D. Schurig, J. J. Mock, B. J. Justice, S. A. Cummer, J. B. Pendry, A. F. Starr, and D. R. Smith, “Metamaterial electromagnetic cloak at microwave frequencies,” Science 314(5801), 977–980 (2006). [CrossRef] [PubMed]

11.

B. Edwards, A. Alù, M. G. Silveirinha, and N. Engheta, “Experimental verification of plasmonic cloaking at microwave frequencies with metamaterials,” Phys. Rev. Lett. 103(15), 153901 (2009). [CrossRef] [PubMed]

12.

T. Ergin, N. Stenger, P. Brenner, J. B. Pendry, and M. Wegener, “Three-dimensional invisibility cloak at optical wavelengths,” Science 328(5976), 337–339 (2010). [CrossRef] [PubMed]

13.

I. I. Smolyaninov, V. N. Smolyaninova, A. V. Kildishev, and V. M. Shalaev, “Anisotropic metamaterials emulated by tapered waveguides: application to optical cloaking,” Phys. Rev. Lett. 102(21), 213901 (2009). [CrossRef] [PubMed]

14.

M. Gharghi, C. Gladden, T. Zentgraf, Y. Liu, X. Yin, J. Valentine, and X. Zhang, “A carpet cloak for visible light,” Nano Lett. 11(7), 2825–2828 (2011). [CrossRef] [PubMed]

15.

M. Rahm, S. A. Cummer, D. Schurig, J. B. Pendry, and D. R. Smith, “Optical design of reflectionless complex media by finite embedded coordinate transformations,” Phys. Rev. Lett. 100(6), 063903 (2008). [CrossRef] [PubMed]

16.

J. Zhang, S. Xiao, M. Wubs, and N. A. Mortensen, “Surface plasmon wave adapter designed with transformation optics,” ACS Nano 5(6), 4359–4364 (2011). [CrossRef] [PubMed]

17.

S. Han, Y. Xiong, D. Genov, Z. Liu, G. Bartal, and X. Zhang, “Ray Optics at a Deep-Subwavelength Scale: A transformation optics approach,” Nano Lett. 8(12), 4243–4247 (2008). [CrossRef] [PubMed]

18.

A. V. Kildishev and V. M. Shalaev, “Engineering space for light via transformation optics,” Opt. Lett. 33(1), 43–45 (2008). [CrossRef] [PubMed]

19.

W. X. Jiang, T. J. Cui, Q. Cheng, J. Y. Chin, X. M. Yang, R. Liu, and D. R. Smith, “Design of arbitrarily shaped concentrators based on conformally optical transformation of nonuniform rational b-spline surfaces,” Appl. Phys. Lett. 92(26), 264101 (2008). [CrossRef]

20.

X. Xu, B. Peng, D. Li, J. Zhang, L. M. Wong, Q. Zhang, S. Wang, and Q. Xiong, “Flexible visible-infrared metamaterials and their applications in highly sensitive chemical and biological sensing,” Nano Lett. 11(8), 3232–3238 (2011). [CrossRef] [PubMed]

21.

I. M. Pryce, K. Aydin, Y. A. Kelaita, R. M. Briggs, and H. A. Atwater, “Highly strained compliant optical metamaterials with large frequency tunability,” Nano Lett. 10(10), 4222–4227 (2010). [CrossRef] [PubMed]

22.

N. Liu, T. Weiss, M. Mesch, L. Langguth, U. Eigenthaler, M. Hirscher, C. Sönnichsen, and H. Giessen, “Planar metamaterial analogue of electromagnetically induced transparency for plasmonic sensing,” Nano Lett. 10(4), 1103–1107 (2010). [CrossRef] [PubMed]

23.

I. I. Smolyaninov, Y. J. Hung, and C. C. Davis, “Two-dimensional metamaterial structure exhibiting reduced visibility at 500 nm,” Opt. Lett. 33(12), 1342–1344 (2008). [CrossRef] [PubMed]

24.

Q. Cheng, K. Wu, and G. P. Wang, “All dielectric macroscopic cloaks for hiding objects and creating illusions at visible frequencies,” Opt. Express 19(23), 23240–23248 (2011). [CrossRef] [PubMed]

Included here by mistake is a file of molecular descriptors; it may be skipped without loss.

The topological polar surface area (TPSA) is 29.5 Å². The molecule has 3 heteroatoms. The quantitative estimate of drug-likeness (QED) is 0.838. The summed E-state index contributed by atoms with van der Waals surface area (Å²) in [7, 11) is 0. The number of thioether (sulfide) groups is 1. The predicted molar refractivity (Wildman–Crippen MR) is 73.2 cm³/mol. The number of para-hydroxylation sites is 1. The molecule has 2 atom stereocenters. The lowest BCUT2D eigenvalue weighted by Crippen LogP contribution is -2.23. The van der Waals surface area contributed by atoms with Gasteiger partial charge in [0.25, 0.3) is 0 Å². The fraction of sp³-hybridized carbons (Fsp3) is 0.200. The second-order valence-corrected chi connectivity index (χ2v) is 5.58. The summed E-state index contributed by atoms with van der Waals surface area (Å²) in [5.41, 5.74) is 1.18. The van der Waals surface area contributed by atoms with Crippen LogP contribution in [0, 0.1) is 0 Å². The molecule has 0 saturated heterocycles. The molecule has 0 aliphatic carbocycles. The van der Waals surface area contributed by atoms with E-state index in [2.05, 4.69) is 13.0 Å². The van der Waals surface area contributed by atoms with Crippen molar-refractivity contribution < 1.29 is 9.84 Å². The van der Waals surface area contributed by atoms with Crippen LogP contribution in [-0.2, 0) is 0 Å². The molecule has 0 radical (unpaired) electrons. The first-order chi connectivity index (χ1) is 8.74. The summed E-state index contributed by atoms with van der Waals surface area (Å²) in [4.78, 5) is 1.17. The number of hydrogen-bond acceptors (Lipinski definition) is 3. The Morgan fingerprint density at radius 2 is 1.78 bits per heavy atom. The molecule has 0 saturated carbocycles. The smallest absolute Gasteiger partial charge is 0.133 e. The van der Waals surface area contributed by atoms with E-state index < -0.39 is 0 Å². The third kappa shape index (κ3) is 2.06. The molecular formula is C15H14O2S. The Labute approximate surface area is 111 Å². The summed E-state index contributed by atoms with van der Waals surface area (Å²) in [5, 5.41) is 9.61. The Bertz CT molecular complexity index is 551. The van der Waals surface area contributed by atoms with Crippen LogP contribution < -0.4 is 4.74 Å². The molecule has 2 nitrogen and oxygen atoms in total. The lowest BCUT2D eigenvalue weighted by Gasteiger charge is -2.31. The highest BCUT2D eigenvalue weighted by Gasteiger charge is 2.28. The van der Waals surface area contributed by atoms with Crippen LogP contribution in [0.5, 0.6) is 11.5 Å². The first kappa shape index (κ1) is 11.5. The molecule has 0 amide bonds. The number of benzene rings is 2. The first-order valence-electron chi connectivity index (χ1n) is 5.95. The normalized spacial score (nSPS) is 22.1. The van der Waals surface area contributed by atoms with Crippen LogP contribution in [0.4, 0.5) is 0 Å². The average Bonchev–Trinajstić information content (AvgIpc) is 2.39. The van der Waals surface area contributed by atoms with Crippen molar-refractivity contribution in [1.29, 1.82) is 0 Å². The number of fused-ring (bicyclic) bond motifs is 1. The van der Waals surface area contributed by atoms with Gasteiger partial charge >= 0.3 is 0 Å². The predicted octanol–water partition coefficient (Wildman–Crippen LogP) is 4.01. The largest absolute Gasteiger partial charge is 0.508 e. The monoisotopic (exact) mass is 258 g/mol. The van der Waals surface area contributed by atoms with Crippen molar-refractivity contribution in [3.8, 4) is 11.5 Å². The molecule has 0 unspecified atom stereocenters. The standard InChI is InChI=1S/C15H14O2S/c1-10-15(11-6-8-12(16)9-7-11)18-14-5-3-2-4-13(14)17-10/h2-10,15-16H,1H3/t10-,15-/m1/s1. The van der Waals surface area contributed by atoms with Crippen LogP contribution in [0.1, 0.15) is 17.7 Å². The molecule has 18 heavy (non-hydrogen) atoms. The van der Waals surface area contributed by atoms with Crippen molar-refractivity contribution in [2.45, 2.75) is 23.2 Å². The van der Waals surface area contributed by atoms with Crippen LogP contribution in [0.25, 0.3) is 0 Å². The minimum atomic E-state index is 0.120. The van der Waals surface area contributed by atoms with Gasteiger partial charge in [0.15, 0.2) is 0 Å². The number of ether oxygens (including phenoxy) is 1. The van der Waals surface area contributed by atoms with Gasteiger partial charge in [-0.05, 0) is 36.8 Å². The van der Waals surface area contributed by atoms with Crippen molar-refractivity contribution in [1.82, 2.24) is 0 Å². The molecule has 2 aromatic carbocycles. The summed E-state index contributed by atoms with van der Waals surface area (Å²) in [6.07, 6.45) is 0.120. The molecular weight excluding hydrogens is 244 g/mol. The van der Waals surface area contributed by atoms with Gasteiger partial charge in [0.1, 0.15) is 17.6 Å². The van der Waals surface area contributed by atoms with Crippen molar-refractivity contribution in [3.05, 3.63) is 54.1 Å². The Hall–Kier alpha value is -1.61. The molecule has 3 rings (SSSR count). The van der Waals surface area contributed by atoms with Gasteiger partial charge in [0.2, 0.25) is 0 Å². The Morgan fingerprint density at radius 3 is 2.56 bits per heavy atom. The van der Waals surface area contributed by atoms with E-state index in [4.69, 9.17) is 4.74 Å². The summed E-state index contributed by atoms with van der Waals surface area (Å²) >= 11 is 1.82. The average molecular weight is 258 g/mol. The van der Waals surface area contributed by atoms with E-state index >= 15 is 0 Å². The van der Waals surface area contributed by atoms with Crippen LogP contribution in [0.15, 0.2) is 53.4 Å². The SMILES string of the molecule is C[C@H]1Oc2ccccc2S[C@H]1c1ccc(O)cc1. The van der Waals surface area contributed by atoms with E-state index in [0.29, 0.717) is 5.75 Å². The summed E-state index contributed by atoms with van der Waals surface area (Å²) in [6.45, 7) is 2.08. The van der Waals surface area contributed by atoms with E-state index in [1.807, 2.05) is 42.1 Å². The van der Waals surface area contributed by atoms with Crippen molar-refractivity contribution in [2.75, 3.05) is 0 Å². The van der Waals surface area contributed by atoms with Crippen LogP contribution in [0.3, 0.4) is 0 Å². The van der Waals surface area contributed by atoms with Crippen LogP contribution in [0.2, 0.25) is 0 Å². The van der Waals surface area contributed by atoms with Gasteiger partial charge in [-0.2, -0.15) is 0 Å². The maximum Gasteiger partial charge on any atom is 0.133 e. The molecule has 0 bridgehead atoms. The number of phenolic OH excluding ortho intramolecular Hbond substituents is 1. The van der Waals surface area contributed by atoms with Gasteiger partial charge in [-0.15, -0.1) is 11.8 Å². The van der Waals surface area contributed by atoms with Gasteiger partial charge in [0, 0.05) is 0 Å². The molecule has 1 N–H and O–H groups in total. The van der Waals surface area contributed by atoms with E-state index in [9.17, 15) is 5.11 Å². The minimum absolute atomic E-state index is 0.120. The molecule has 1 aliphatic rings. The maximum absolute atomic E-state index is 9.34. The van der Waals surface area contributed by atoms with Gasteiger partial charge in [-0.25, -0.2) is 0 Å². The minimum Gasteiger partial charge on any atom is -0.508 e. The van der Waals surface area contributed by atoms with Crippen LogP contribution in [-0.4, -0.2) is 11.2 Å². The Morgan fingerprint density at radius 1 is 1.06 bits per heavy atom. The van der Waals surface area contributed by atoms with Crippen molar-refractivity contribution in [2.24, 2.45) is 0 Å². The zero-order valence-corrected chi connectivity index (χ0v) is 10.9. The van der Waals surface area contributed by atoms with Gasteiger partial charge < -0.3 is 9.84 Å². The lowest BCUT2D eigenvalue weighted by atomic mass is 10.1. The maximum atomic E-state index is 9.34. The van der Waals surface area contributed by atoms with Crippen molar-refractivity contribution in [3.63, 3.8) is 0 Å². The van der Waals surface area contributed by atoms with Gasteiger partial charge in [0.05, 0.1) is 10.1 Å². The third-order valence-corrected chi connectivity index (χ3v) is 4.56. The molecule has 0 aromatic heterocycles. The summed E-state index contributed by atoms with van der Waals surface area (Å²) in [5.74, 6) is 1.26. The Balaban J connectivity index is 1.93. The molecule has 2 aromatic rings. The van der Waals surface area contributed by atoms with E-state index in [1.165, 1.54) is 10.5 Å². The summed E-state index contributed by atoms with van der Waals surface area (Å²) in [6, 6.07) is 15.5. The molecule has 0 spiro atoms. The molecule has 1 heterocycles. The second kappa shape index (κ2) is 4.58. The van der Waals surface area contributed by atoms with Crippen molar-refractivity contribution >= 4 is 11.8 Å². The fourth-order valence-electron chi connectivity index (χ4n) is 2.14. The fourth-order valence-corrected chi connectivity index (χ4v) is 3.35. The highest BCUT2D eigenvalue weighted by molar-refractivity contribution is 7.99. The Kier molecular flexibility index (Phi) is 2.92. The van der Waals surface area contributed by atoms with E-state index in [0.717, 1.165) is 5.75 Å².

25.

W. Yan, M. Yan, and M. Qiu, “Manipulation of light with α transformation media,” J. Opt. Soc. Am. A 28(6), 1058–1066 (2011). [CrossRef] [PubMed]

26.

Y. Luo, J. Zhang, H. Chen, L. Ran, B. Wu, and J. A. Kong, “A rigorous analysis of plane-transformed invisibility cloaks,” IEEE Trans. Antenn. Propag. 57(12), 3926–3933 (2009). [CrossRef]

27.

T. C. Han and C. W. Qiu, “Isotropic nonmagnetic flat cloaks degenerated from homogeneous anisotropic trapeziform cloaks,” Opt. Express 18(12), 13038–13043 (2010). [CrossRef] [PubMed]

28.

B. Zhang, Y. Luo, X. Liu, and G. Barbastathis, “Macroscopic invisibility cloak for visible light,” Phys. Rev. Lett. 106(3), 033901 (2011). [CrossRef] [PubMed]

29.

Z. Zhu and T. G. Brown, “Stress-induced birefringence in microstructured optical fibers,” Opt. Lett. 28(23), 2306–2308 (2003). [CrossRef] [PubMed]

30.

B. Zhang, T. Chan, and B. I. Wu, “Lateral shift makes a ground-plane cloak detectable,” Phys. Rev. Lett. 104(23), 233903 (2010). [CrossRef] [PubMed]

31.

J. Li and J. B. Pendry, “Hiding under the carpet: a new strategy for cloaking,” Phys. Rev. Lett. 101(20), 203901 (2008). [CrossRef] [PubMed]

32.

Supplementary materials: http://www.ece.nus.edu.sg/stfpage/eleqc/suppl_info.ppt

OCIS Codes
(120.4820) Instrumentation, measurement, and metrology : Optical systems
(160.1190) Materials : Anisotropic optical materials

ToC Category:
Physical Optics

History
Original Manuscript: November 12, 2012
Revised Manuscript: December 21, 2012
Manuscript Accepted: December 24, 2012
Published: January 8, 2013

Citation
Dongliang Gao, Cheng-Wei Qiu, Lei Gao, Tiejun Cui, and Shuang Zhang, "Macroscopic broadband optical escalator with force-loaded transformation optics," Opt. Express 21, 796-803 (2013)
http://www.opticsinfobase.org/oe/abstract.cfm?URI=oe-21-1-796


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  32. Supplementary materials: http://www.ece.nus.edu.sg/stfpage/eleqc/suppl_info.ppt